How often you should wash your bath towel, according to a microbiologist — and what happens when you don't
In Philip Tierno's mind, a moist towel is practically a living organism.
"A damp towel is growing," Tierno, a microbiologist at the New York University School of Medicine, told Business Insider last year.
Towels serve as ideal breeding grounds for germs because they contain many of the requirements for microbial life: water, warm temperatures, and plenty of oxygen. Where there is moisture, there are microbes.
Because of this, Tierno says you should only use a towel three times before tossing it in the wash — and that's assuming it gets completely dry after each use.
A good indicator that a towel has remained damp for too long is the smell.
"If there is odor coming from the towel, wherever there is odor, there are microbes growing, so it should be washed," Tierno said.
By drying yourself with a towel coated in bacteria, you're likely transferring that bacteria onto your skin, potentially undoing the main purpose of a shower.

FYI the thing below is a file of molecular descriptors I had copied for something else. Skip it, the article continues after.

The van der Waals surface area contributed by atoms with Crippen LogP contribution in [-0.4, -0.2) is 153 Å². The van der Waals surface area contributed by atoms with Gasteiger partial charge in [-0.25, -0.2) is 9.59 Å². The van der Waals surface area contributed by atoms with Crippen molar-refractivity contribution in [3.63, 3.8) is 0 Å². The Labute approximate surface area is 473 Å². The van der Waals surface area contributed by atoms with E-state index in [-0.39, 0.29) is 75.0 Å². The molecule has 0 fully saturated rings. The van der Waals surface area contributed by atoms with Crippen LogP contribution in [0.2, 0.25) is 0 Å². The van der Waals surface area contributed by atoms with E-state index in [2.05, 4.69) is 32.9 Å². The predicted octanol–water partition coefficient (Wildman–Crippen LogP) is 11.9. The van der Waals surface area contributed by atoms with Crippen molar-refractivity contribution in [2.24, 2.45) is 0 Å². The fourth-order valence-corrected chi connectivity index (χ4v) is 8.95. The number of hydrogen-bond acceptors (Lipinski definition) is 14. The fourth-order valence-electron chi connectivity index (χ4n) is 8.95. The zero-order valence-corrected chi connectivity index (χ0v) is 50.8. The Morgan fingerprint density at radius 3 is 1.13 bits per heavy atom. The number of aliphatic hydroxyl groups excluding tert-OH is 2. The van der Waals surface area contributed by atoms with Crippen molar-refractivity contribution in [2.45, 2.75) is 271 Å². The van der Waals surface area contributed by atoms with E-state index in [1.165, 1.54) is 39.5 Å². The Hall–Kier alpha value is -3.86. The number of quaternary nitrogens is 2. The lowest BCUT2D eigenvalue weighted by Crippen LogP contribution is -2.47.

And if you're sharing a towel with other people, you could come into contact with organisms that your body isn't used to dealing with — such as Staphylococcus aureus, Tierno said, "which may give rise to a boil, or a pimple, or an infection."
It's important to keep in mind, however, that not all microbes are bad for us. In fact, many of them are harmless and some may even be beneficial in the long run. According to an idea called the hygiene hypothesis, exposure to germs and certain infections — especially at a young age — may actually help prime the immune system so it can defeat foreign microbes more easily in the future.
Still, no one likes a smelly towel — especially when that odor means the cloth is teeming with microbial life.
"The idea is to be prudent and to be aware," Tierno said.
Julia Calderone wrote an older version of this post.